In part one, we discussed the minimum clearance distances that the Occupational Safety and Health Administration (OSHA) requires contractors to abide by when working in the vicinity of power lines. Below, we further discuss measures that you can employ to ensure worker safety around these electrical hazards. Remember, power lines present a very real danger that can result in a worker being electrocuted on your jobsite. For assistance determining if your jobsite is safe and OSHA compliant, consult the team of OSHA defense attorneys from Cotney Construction Law.
Operating Equipment Near Power Lines
Per 29 CFR 196.1408(a)(2), “Determine if any part of the equipment, load line or load (including rigging and lifting accessories), if operated up to the equipment’s maximum working radius in the work zone, could get closer than 20 feet to a power line.” If your equipment, such as a crane, could get closer than 20 feet, OSHA leaves you with the following three options:
- De-energize: Confirm with the utility owner that the power line has been de-energized. The power line must be visibly grounded.
- 20 feet: Take measures to ensure that equipment does not get within 20 feet of the power line.
- Minimum Clearance: Follow the minimum distances mentioned in part one.
Ensuring a Safe Distance of 20 Feet
For options two and three, OSHA has specific regulations in place for when equipment is within 20 feet of a live power line. To begin, you must conduct a planning meeting with everyone that will be working in the area to review power line locations and safety measures. Next, a highly visible barricade, warning line, or line of signs must be erected 20 feet from the power lines. A dedicated spotter can be used if the equipment operator is unable to see the warnings. In addition, you must use any one of the following measures:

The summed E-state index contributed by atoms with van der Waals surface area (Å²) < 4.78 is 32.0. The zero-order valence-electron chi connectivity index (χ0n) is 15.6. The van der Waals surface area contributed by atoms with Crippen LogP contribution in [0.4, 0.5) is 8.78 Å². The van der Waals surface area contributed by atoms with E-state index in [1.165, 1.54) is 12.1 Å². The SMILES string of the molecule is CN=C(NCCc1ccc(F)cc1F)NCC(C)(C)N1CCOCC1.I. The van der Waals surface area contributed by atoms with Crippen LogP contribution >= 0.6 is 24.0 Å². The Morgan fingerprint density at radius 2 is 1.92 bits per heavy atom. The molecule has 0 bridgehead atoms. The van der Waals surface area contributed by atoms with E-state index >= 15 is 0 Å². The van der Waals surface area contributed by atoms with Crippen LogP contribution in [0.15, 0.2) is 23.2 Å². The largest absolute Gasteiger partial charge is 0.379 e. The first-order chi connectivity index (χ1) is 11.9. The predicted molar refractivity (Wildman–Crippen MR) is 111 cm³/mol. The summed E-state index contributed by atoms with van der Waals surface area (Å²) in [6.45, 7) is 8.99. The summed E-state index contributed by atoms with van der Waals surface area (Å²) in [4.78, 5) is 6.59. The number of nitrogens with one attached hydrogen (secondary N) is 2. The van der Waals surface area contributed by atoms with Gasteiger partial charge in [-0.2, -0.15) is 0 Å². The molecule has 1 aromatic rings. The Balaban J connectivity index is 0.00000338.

- Proximity alarm
- Dedicated spotter
- Range control warning device
- Device limiting range of movement
- Insulating link/device
With few exceptions, no equipment is allowed beneath power lines. If your workforce commonly violates safety rules, consult one of our OSHA defense lawyers for a comprehensive third-party site audit to help develop a strategy for securing your project sites.
Always Assume Power Lines Are Live
You must always assume power lines are energized and uninsulated until the utility owner or a registered engineer confirms otherwise. Power lines will always present a potential hazard, and all of your workers, including equipment operators, spotters, and laborers, must be properly trained on how to work around them.
As mentioned throughout this article, contact with a power line can be lethal for workers that fail to take this risk seriously. Just as gun safety teaches that all guns are loaded, you must teach your workforce that all power lines are dangerous. Failure to provide your workers with a jobsite free from recognized hazards that could cause injury or death could result in an OSHA investigation — or worse, a worker being electrocuted. For an ally that can assist you with OSHA compliance and defense, partner with the OSHA defense attorneys from Cotney Construction Law.
Disclaimer: The information contained in this article is for general educational information only. This information does not constitute legal advice, is not intended to constitute legal advice, nor should it be relied upon as legal advice for your specific factual pattern or situation.